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March 24, 2005 – Debra Wood, RN
v4n1 - Giving Platelets
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v4n1 - Megakaryocytes & Platelet Production
March 24, 2005 – Susan R. Peck, PhD
v4n1 - Is There a Link to Hodgkin's Disease?
March 24, 2005 – Susan R. Peck, PhD
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March 24, 2005 – Kathy LaTour
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Choosing a Qualified Practitioner

BY Jennifer M. Gangloff
PUBLISHED March 24, 2005

Interested in touch therapy but not sure where to find a qualified practitioner? First, be aware that each state has its own rules and regulations about licensing, education and certification of those who practice massage and other touch therapies. In some states, anyone can call themselves a massage therapist, for instance, with no licensing or education at all.

Currently, 33 states regulate massage therapists, with any regulation in other states left to municipalities. Some municipalities have no massage training standards and only require a basic business license to practice. Even the different disciplines may have their own certification organization or code of ethics to follow.

> Be upfront. First, talk openly with your own doctor about your interests. Because some complementary and alternative medicine therapies can be harmful or interfere with your standard treatment, your doctor needs to know what other therapies you’re pursuing.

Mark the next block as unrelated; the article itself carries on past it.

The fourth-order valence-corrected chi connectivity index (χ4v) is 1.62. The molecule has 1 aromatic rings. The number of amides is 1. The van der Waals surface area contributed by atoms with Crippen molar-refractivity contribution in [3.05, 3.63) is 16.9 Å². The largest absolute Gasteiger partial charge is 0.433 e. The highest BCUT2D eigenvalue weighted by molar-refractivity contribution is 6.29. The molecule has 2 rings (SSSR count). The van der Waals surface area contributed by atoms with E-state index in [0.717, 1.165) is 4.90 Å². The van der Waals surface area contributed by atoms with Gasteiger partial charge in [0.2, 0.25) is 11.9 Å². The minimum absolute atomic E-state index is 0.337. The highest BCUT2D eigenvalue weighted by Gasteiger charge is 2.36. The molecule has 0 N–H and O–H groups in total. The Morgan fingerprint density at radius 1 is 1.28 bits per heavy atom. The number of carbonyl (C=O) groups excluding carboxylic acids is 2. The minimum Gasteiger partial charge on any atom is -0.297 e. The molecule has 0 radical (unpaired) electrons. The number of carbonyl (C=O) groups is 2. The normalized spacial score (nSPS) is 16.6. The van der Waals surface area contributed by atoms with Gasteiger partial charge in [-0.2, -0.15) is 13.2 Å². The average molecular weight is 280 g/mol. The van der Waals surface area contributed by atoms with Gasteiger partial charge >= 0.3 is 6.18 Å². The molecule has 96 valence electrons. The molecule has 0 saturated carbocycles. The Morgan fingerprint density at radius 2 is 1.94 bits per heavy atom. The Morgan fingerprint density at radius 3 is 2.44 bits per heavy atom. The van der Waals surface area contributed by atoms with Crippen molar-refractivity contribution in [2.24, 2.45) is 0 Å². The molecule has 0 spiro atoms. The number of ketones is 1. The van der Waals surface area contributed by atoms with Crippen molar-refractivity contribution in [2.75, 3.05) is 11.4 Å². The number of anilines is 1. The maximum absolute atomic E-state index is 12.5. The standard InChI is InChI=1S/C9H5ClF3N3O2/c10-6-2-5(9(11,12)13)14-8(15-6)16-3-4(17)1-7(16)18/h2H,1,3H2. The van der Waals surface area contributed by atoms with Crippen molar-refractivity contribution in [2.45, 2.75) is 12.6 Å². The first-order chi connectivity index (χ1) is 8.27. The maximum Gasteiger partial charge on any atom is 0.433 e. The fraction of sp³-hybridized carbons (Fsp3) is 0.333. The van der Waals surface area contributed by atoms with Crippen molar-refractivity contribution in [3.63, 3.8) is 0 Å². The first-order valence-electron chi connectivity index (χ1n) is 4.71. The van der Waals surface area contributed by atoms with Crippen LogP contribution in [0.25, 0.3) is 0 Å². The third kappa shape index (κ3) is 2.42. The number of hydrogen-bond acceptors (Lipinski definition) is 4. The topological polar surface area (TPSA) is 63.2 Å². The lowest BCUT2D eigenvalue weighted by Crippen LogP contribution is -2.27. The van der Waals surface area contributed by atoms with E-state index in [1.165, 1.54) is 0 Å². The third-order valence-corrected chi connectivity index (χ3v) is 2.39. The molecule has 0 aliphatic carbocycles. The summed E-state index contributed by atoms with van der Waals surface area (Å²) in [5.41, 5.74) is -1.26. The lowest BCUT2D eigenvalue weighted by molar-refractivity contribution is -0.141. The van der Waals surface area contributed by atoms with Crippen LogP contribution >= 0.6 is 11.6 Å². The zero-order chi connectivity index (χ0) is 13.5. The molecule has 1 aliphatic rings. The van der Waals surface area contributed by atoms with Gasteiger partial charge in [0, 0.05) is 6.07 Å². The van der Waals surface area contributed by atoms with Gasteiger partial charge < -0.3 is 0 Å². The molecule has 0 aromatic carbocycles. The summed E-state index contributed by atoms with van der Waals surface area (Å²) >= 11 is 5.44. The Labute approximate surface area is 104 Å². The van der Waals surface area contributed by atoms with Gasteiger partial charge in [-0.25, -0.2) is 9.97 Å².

> Check with your insurer. Don’t be caught off-guard by potentially high out-of-pocket expenses. Depending on where you live, fees for massage, reiki, healing touch and other practices can run from $25 to nearly $100 for each 30- to 90-minute session. Although some health insurance companies cover traditional massage therapy, most don’t cover other forms. Know what your coverage is before you go.

> Get a trusted opinion. Ask your doctor or other healthcare professional, family members, friends, a professional association or local medical schools or hospitals if they can refer you to a qualified practitioner.

> Ask lots of questions. Once you’ve come up with some potential practitioners, ask lots of questions. If possible, have a brief phone consult first. Find out what training, education, certification or licensure they have, and make sure it matches your state’s laws. Ask if they specialize in certain diseases or conditions, and how much experience they have in working with cancer patients. Ask how many people they see in a day and what a typical session is like. Ask what benefits you can expect and what the risks are, if any.

> Assess your match. Review your first visit and regularly assess follow-up visits. Are you at ease during sessions? Does the practitioner willingly answer your questions? Did he or she seem knowledgeable about your condition? Do you come away feeling better? Don’t be lured by lofty claims of cures or miracle treatments. If a practitioner promises to cure your cancer or prevent a recurrence, or suggests that you don’t need conventional medical care, it’s time to find a new one—quickly.

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